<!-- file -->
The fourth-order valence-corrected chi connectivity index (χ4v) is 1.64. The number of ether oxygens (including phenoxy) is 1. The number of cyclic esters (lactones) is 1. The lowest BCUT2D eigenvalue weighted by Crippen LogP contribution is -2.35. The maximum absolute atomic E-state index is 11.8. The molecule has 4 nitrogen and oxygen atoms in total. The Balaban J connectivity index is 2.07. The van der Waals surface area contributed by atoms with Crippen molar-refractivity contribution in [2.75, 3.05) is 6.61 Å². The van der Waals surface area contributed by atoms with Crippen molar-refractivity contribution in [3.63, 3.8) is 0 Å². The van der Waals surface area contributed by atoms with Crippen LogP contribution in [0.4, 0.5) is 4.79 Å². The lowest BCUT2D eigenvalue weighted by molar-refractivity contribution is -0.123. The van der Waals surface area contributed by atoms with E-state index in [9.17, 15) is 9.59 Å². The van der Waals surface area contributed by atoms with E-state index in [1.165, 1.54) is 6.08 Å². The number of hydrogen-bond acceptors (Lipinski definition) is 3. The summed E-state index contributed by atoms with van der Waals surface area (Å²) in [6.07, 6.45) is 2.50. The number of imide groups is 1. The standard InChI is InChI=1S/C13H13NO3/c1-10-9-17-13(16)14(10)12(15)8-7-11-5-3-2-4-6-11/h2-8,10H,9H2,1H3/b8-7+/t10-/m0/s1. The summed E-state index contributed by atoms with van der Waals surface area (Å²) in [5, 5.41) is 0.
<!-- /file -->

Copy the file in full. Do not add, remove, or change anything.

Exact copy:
The fourth-order valence-corrected chi connectivity index (χ4v) is 1.64. The number of ether oxygens (including phenoxy) is 1. The number of cyclic esters (lactones) is 1. The lowest BCUT2D eigenvalue weighted by Crippen LogP contribution is -2.35. The maximum absolute atomic E-state index is 11.8. The molecule has 4 nitrogen and oxygen atoms in total. The Balaban J connectivity index is 2.07. The van der Waals surface area contributed by atoms with Crippen molar-refractivity contribution in [2.75, 3.05) is 6.61 Å². The van der Waals surface area contributed by atoms with Crippen molar-refractivity contribution in [3.63, 3.8) is 0 Å². The van der Waals surface area contributed by atoms with Crippen LogP contribution in [0.4, 0.5) is 4.79 Å². The lowest BCUT2D eigenvalue weighted by molar-refractivity contribution is -0.123. The van der Waals surface area contributed by atoms with E-state index in [9.17, 15) is 9.59 Å². The van der Waals surface area contributed by atoms with E-state index in [1.165, 1.54) is 6.08 Å². The number of hydrogen-bond acceptors (Lipinski definition) is 3. The summed E-state index contributed by atoms with van der Waals surface area (Å²) in [6.07, 6.45) is 2.50. The number of imide groups is 1. The standard InChI is InChI=1S/C13H13NO3/c1-10-9-17-13(16)14(10)12(15)8-7-11-5-3-2-4-6-11/h2-8,10H,9H2,1H3/b8-7+/t10-/m0/s1. The summed E-state index contributed by atoms with van der Waals surface area (Å²) in [5, 5.41) is 0.